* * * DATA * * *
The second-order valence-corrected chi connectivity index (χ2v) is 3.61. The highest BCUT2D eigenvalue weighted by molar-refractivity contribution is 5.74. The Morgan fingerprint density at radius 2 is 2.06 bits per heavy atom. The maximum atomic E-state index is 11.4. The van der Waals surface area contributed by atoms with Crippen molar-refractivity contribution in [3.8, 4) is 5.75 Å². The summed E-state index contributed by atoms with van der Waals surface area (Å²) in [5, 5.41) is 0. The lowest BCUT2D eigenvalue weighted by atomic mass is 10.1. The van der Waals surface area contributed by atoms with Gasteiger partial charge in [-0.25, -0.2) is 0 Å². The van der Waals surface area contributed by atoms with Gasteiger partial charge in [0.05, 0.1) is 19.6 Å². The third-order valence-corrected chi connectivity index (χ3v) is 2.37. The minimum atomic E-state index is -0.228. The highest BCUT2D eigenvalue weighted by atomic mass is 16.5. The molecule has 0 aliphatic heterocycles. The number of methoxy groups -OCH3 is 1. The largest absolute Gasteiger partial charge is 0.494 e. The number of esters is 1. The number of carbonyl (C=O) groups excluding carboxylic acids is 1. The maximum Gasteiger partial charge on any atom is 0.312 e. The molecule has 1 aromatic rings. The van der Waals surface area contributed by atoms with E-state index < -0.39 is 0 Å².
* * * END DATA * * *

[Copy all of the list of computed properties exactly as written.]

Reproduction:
The second-order valence-corrected chi connectivity index (χ2v) is 3.61. The highest BCUT2D eigenvalue weighted by molar-refractivity contribution is 5.74. The Morgan fingerprint density at radius 2 is 2.06 bits per heavy atom. The maximum atomic E-state index is 11.4. The van der Waals surface area contributed by atoms with Crippen molar-refractivity contribution in [3.8, 4) is 5.75 Å². The summed E-state index contributed by atoms with van der Waals surface area (Å²) in [5, 5.41) is 0. The lowest BCUT2D eigenvalue weighted by atomic mass is 10.1. The van der Waals surface area contributed by atoms with Gasteiger partial charge in [-0.25, -0.2) is 0 Å². The van der Waals surface area contributed by atoms with Gasteiger partial charge in [0.05, 0.1) is 19.6 Å². The third-order valence-corrected chi connectivity index (χ3v) is 2.37. The minimum atomic E-state index is -0.228. The highest BCUT2D eigenvalue weighted by atomic mass is 16.5. The molecule has 0 aliphatic heterocycles. The number of methoxy groups -OCH3 is 1. The largest absolute Gasteiger partial charge is 0.494 e. The number of esters is 1. The number of carbonyl (C=O) groups excluding carboxylic acids is 1. The maximum Gasteiger partial charge on any atom is 0.312 e. The molecule has 1 aromatic rings. The van der Waals surface area contributed by atoms with E-state index < -0.39 is 0 Å².